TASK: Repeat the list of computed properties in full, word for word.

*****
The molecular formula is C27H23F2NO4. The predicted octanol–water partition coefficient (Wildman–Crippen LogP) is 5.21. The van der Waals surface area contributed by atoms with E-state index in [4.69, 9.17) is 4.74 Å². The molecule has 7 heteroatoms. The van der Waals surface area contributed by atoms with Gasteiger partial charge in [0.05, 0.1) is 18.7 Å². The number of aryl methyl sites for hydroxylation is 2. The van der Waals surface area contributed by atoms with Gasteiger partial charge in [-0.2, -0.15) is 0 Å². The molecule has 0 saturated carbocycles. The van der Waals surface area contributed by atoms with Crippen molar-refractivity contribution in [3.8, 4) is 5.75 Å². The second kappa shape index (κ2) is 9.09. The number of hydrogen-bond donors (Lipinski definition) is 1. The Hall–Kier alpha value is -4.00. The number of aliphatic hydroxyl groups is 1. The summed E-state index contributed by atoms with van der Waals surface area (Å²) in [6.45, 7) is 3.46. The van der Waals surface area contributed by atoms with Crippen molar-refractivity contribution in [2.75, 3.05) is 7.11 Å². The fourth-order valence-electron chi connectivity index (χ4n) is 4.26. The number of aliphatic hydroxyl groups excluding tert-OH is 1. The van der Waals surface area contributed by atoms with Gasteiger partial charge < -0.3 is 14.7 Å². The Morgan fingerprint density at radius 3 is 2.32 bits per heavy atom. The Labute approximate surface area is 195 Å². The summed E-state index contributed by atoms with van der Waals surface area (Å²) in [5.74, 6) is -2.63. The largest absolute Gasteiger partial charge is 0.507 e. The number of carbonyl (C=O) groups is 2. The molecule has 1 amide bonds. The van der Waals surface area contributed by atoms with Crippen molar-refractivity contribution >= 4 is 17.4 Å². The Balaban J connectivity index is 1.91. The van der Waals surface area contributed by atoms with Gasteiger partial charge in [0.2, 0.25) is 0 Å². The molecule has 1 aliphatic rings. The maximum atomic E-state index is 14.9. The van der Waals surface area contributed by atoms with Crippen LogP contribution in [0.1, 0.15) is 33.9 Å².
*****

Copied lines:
The molecular formula is C27H23F2NO4. The predicted octanol–water partition coefficient (Wildman–Crippen LogP) is 5.21. The van der Waals surface area contributed by atoms with E-state index in [4.69, 9.17) is 4.74 Å². The molecule has 7 heteroatoms. The van der Waals surface area contributed by atoms with Gasteiger partial charge in [0.05, 0.1) is 18.7 Å². The number of aryl methyl sites for hydroxylation is 2. The van der Waals surface area contributed by atoms with Gasteiger partial charge in [-0.2, -0.15) is 0 Å². The molecule has 0 saturated carbocycles. The van der Waals surface area contributed by atoms with Crippen molar-refractivity contribution in [3.8, 4) is 5.75 Å². The second kappa shape index (κ2) is 9.09. The number of hydrogen-bond donors (Lipinski definition) is 1. The Hall–Kier alpha value is -4.00. The number of aliphatic hydroxyl groups is 1. The summed E-state index contributed by atoms with van der Waals surface area (Å²) in [6.45, 7) is 3.46. The van der Waals surface area contributed by atoms with Crippen molar-refractivity contribution in [2.75, 3.05) is 7.11 Å². The fourth-order valence-electron chi connectivity index (χ4n) is 4.26. The number of aliphatic hydroxyl groups excluding tert-OH is 1. The van der Waals surface area contributed by atoms with Gasteiger partial charge < -0.3 is 14.7 Å². The Morgan fingerprint density at radius 3 is 2.32 bits per heavy atom. The Labute approximate surface area is 195 Å². The summed E-state index contributed by atoms with van der Waals surface area (Å²) in [5.74, 6) is -2.63. The largest absolute Gasteiger partial charge is 0.507 e. The number of carbonyl (C=O) groups is 2. The molecule has 1 amide bonds. The van der Waals surface area contributed by atoms with Crippen molar-refractivity contribution >= 4 is 17.4 Å². The Balaban J connectivity index is 1.91. The van der Waals surface area contributed by atoms with Gasteiger partial charge in [0.2, 0.25) is 0 Å². The molecule has 1 aliphatic rings. The maximum atomic E-state index is 14.9. The van der Waals surface area contributed by atoms with Crippen LogP contribution in [0.1, 0.15) is 33.9 Å².